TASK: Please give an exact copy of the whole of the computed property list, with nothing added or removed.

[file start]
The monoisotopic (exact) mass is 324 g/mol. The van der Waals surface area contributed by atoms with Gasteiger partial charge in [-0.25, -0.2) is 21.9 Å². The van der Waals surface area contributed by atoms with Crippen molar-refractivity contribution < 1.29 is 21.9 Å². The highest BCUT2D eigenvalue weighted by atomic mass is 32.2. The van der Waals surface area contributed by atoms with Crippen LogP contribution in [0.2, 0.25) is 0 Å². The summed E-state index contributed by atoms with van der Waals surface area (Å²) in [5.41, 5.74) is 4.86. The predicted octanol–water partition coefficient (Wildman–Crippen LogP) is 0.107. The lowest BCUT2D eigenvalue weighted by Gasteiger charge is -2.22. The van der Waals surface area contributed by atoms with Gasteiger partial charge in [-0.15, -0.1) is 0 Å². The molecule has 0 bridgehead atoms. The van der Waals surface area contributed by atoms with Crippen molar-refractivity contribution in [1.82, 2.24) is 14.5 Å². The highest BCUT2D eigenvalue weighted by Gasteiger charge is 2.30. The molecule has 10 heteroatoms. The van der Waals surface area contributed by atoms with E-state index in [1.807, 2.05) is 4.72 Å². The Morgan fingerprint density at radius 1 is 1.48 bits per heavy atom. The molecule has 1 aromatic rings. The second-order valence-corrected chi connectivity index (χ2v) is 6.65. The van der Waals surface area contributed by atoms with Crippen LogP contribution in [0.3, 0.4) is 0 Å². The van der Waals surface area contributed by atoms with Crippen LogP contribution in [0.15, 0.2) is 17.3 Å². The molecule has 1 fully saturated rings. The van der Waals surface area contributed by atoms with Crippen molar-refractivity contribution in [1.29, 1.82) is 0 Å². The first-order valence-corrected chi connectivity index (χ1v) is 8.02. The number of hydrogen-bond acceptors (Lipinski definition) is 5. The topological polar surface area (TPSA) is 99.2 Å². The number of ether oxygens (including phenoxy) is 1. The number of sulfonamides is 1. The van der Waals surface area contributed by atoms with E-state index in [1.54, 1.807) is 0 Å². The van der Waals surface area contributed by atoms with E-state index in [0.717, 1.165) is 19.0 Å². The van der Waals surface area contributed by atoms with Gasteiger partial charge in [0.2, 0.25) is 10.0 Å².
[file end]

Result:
The monoisotopic (exact) mass is 324 g/mol. The van der Waals surface area contributed by atoms with Gasteiger partial charge in [-0.25, -0.2) is 21.9 Å². The van der Waals surface area contributed by atoms with Crippen molar-refractivity contribution < 1.29 is 21.9 Å². The highest BCUT2D eigenvalue weighted by atomic mass is 32.2. The van der Waals surface area contributed by atoms with Crippen LogP contribution in [0.2, 0.25) is 0 Å². The summed E-state index contributed by atoms with van der Waals surface area (Å²) in [5.41, 5.74) is 4.86. The predicted octanol–water partition coefficient (Wildman–Crippen LogP) is 0.107. The lowest BCUT2D eigenvalue weighted by Gasteiger charge is -2.22. The van der Waals surface area contributed by atoms with Gasteiger partial charge in [-0.15, -0.1) is 0 Å². The molecule has 0 bridgehead atoms. The van der Waals surface area contributed by atoms with Crippen molar-refractivity contribution in [1.82, 2.24) is 14.5 Å². The highest BCUT2D eigenvalue weighted by Gasteiger charge is 2.30. The molecule has 10 heteroatoms. The van der Waals surface area contributed by atoms with E-state index in [1.807, 2.05) is 4.72 Å². The Morgan fingerprint density at radius 1 is 1.48 bits per heavy atom. The molecule has 1 aromatic rings. The second-order valence-corrected chi connectivity index (χ2v) is 6.65. The van der Waals surface area contributed by atoms with Crippen LogP contribution in [0.3, 0.4) is 0 Å². The van der Waals surface area contributed by atoms with Crippen LogP contribution in [0.15, 0.2) is 17.3 Å². The molecule has 1 fully saturated rings. The van der Waals surface area contributed by atoms with Crippen molar-refractivity contribution in [1.29, 1.82) is 0 Å². The first-order valence-corrected chi connectivity index (χ1v) is 8.02. The number of hydrogen-bond acceptors (Lipinski definition) is 5. The topological polar surface area (TPSA) is 99.2 Å². The number of ether oxygens (including phenoxy) is 1. The number of sulfonamides is 1. The van der Waals surface area contributed by atoms with E-state index in [1.54, 1.807) is 0 Å². The van der Waals surface area contributed by atoms with E-state index in [0.717, 1.165) is 19.0 Å². The van der Waals surface area contributed by atoms with Gasteiger partial charge in [0.2, 0.25) is 10.0 Å².